Impact of diabetes, insulin, and metformin use on the outcome of patients with human epidermal growth factor receptor 2-positive primary breast cancer: Analysis from the ALTTO phase III randomized trial

Amir Sonnenblick, Dominique Agbor-Tarh, Ian Bradbury, Serena Di Cosimo, Hatem A. Azim, Debora Fumagalli, Severine Sarp, Antonio C Wolff, Michael Andersson, Judith Kroep, Tanja Cufer, Sergio D. Simon, Pamela Salman, Masakazu Toi, Lyndsay Harris, Julie Gralow, Maccon Keane, Alvaro Moreno-Aspitia, Martine Piccart-Gebhart, Evandro De Azambuja

Research output: Contribution to journalArticle

Abstract

Purpose: Previous studies have suggested an association between metformin use and improved outcome in patients with diabetes and breast cancer. In the current study, we aimed to explore this association in human epidermal growth factor receptor 2 (HER2) -positive primary breast cancer in the context of a large, phase III adjuvant trial. Patients and Methods: The ALTTO trial randomly assigned patients with HER2-positive breast cancer to receive 1 year of either trastuzumab alone, lapatinib alone, their sequence, or their combination. In this substudy, we evaluated whether patients with diabetes at study entry-with or without metformin treatment-were associated with different disease-free survival (DFS), distant disease-free survival (DDFS), and overall survival (OS) compared with patients without diabetes. Results: A total of 8,381 patients were included in the current analysis: 7,935 patients (94.7%) had no history of diabetes at diagnosis, 186 patients (2.2%) had diabetes with no metformin treatment, and 260 patients (3.1%) were diabetic and had been treated with metformin. Median follow-up was 4.5 years (0.16 to 6.31 years), at which 1,205 (14.38%), 929 (11.08%), and 528 (6.3%) patients experienced DFS, DDFS, and OS events, respectively. Patients with diabetes who had not been treated with metformin experienced worse DFS (multivariable hazard ratio [HR], 1.40; 95% CI, 1.01 to 1.94; P = .043), DDFS (multivariable HR, 1.56; 95% CI, 1.10 to 2.22; P = .013), and OS (multivariable HR, 1.87; 95% CI, 1.23 to 2.85; P = .004). This effect was limited to hormone receptor-positive patients. Whereas insulin treatment was associated with a detrimental effect, metformin had a salutary effect in patients with diabetes who had HER2-positive and hormone receptor-positive breast cancer. Conclusion: Metformin may improve the worse prognosis that is associated with diabetes and insulin treatment, mainly in patients with primary HER2-positive and hormone receptor-positive breast cancer.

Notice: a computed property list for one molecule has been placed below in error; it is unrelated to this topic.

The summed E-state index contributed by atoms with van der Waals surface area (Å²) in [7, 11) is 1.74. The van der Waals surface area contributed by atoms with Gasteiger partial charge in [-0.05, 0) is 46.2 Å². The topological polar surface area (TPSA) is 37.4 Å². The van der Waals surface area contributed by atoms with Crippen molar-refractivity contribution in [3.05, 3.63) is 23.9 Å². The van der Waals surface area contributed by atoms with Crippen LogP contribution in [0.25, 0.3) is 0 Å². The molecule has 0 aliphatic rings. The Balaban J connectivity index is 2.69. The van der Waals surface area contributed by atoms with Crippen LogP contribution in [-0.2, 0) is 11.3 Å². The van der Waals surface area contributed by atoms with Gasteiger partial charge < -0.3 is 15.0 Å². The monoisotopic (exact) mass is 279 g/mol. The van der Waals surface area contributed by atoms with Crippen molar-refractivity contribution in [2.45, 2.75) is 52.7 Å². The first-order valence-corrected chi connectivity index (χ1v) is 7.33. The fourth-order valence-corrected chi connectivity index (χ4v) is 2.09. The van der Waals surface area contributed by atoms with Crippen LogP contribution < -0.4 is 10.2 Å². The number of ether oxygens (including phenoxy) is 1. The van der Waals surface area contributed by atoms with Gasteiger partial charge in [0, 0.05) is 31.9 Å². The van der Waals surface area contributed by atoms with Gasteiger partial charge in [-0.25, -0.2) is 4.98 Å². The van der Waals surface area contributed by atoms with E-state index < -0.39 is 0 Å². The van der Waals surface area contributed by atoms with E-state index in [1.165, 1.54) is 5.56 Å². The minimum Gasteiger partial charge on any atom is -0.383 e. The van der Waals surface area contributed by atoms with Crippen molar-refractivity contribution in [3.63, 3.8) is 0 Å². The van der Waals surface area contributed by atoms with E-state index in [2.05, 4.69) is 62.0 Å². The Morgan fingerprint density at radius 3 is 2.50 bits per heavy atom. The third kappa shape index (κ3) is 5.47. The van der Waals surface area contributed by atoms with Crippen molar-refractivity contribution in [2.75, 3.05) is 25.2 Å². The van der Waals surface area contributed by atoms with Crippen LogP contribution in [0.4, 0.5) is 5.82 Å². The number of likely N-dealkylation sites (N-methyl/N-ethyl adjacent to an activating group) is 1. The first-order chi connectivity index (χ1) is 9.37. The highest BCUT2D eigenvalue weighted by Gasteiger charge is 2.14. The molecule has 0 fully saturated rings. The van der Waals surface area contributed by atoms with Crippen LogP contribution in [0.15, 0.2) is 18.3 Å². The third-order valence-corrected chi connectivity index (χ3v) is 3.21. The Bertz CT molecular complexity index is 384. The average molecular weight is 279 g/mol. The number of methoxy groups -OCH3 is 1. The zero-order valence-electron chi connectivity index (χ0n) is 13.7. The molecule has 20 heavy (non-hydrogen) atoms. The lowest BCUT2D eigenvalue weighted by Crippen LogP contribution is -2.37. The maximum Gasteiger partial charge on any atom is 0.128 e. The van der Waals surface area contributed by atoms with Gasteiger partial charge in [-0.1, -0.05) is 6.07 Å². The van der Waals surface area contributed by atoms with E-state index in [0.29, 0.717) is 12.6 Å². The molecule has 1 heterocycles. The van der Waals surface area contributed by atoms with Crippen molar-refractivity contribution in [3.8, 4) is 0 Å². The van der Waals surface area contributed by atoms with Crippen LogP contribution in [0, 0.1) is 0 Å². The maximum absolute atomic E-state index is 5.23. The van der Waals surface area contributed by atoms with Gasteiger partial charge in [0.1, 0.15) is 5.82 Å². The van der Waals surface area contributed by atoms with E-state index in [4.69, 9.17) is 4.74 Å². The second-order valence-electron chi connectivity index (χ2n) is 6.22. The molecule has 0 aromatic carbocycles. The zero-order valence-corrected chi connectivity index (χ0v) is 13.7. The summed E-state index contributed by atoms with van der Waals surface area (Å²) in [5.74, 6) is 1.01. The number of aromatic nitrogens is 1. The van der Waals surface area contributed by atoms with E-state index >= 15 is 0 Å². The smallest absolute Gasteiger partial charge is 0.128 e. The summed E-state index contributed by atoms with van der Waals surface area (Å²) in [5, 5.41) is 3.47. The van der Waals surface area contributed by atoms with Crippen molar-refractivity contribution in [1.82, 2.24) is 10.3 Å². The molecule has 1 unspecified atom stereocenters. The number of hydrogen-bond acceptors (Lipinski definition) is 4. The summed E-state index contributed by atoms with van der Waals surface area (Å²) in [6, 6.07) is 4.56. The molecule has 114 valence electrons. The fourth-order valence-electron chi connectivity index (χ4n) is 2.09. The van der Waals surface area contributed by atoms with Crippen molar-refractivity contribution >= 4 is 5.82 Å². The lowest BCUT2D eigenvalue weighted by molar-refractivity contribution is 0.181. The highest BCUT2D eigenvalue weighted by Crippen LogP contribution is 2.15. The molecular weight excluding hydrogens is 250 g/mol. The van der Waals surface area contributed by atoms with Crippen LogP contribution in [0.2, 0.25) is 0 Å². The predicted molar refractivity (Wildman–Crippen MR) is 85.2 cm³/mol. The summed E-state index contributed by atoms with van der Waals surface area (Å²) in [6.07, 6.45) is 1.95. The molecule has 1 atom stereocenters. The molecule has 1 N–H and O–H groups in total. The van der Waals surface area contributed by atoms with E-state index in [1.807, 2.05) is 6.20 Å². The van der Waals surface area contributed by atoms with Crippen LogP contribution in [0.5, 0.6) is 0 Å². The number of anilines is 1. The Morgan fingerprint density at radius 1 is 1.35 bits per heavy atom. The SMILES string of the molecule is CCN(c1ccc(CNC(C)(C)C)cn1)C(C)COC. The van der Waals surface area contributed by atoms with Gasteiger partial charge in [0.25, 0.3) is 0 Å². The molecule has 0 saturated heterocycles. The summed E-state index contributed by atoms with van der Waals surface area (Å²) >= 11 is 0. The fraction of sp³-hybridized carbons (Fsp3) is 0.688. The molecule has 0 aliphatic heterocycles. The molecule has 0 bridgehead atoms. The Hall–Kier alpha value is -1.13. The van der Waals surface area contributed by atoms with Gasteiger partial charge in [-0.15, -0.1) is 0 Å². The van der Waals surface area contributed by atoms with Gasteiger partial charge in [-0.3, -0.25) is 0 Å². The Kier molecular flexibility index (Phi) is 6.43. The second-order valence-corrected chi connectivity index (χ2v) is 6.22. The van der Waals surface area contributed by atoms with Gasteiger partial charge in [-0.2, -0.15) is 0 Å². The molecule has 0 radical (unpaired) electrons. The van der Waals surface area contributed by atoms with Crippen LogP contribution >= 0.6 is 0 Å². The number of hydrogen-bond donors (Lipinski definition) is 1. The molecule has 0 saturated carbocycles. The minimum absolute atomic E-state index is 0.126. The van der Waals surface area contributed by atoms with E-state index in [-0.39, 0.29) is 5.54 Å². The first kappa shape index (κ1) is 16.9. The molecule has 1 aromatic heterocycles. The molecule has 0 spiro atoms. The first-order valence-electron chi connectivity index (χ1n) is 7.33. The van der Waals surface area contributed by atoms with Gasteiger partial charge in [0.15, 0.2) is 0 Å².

Original languageEnglish (US)
Pages (from-to)1421-1429
Number of pages9
JournalJournal of Clinical Oncology
Volume35
Issue number13
DOIs
StatePublished - May 1 2017

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Metformin
Insulin
Breast Neoplasms
Disease-Free Survival
Hormones
human ERBB2 protein
Survival
Therapeutics

ASJC Scopus subject areas

  • Oncology
  • Cancer Research

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Impact of diabetes, insulin, and metformin use on the outcome of patients with human epidermal growth factor receptor 2-positive primary breast cancer : Analysis from the ALTTO phase III randomized trial. / Sonnenblick, Amir; Agbor-Tarh, Dominique; Bradbury, Ian; Di Cosimo, Serena; Azim, Hatem A.; Fumagalli, Debora; Sarp, Severine; Wolff, Antonio C; Andersson, Michael; Kroep, Judith; Cufer, Tanja; Simon, Sergio D.; Salman, Pamela; Toi, Masakazu; Harris, Lyndsay; Gralow, Julie; Keane, Maccon; Moreno-Aspitia, Alvaro; Piccart-Gebhart, Martine; De Azambuja, Evandro.

In: Journal of Clinical Oncology, Vol. 35, No. 13, 01.05.2017, p. 1421-1429.

Research output: Contribution to journalArticle